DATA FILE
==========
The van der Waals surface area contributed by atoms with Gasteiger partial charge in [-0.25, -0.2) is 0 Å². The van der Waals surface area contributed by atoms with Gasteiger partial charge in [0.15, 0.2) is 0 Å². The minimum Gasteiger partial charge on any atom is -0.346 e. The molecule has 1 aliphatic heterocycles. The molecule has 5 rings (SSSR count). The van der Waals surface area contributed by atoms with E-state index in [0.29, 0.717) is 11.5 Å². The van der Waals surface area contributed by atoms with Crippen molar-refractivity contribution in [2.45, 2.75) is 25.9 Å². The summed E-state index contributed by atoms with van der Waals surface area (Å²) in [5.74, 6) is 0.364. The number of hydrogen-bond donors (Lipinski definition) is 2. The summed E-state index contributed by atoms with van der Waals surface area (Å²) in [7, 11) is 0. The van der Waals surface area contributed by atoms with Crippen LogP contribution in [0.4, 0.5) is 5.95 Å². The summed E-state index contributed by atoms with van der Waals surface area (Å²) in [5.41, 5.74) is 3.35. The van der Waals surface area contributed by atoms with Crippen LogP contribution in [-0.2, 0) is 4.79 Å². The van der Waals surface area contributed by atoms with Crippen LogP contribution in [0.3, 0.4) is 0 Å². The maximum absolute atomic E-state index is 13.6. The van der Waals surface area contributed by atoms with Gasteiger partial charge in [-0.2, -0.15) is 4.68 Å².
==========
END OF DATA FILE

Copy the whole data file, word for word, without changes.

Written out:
The van der Waals surface area contributed by atoms with Gasteiger partial charge in [-0.25, -0.2) is 0 Å². The van der Waals surface area contributed by atoms with Gasteiger partial charge in [0.15, 0.2) is 0 Å². The minimum Gasteiger partial charge on any atom is -0.346 e. The molecule has 1 aliphatic heterocycles. The molecule has 5 rings (SSSR count). The van der Waals surface area contributed by atoms with E-state index in [0.29, 0.717) is 11.5 Å². The van der Waals surface area contributed by atoms with Crippen molar-refractivity contribution in [2.45, 2.75) is 25.9 Å². The summed E-state index contributed by atoms with van der Waals surface area (Å²) in [5.74, 6) is 0.364. The number of hydrogen-bond donors (Lipinski definition) is 2. The summed E-state index contributed by atoms with van der Waals surface area (Å²) in [7, 11) is 0. The van der Waals surface area contributed by atoms with Crippen LogP contribution in [0.4, 0.5) is 5.95 Å². The summed E-state index contributed by atoms with van der Waals surface area (Å²) in [5.41, 5.74) is 3.35. The van der Waals surface area contributed by atoms with Crippen LogP contribution in [-0.2, 0) is 4.79 Å². The van der Waals surface area contributed by atoms with Crippen LogP contribution in [0.3, 0.4) is 0 Å². The maximum absolute atomic E-state index is 13.6. The van der Waals surface area contributed by atoms with Gasteiger partial charge in [-0.2, -0.15) is 4.68 Å².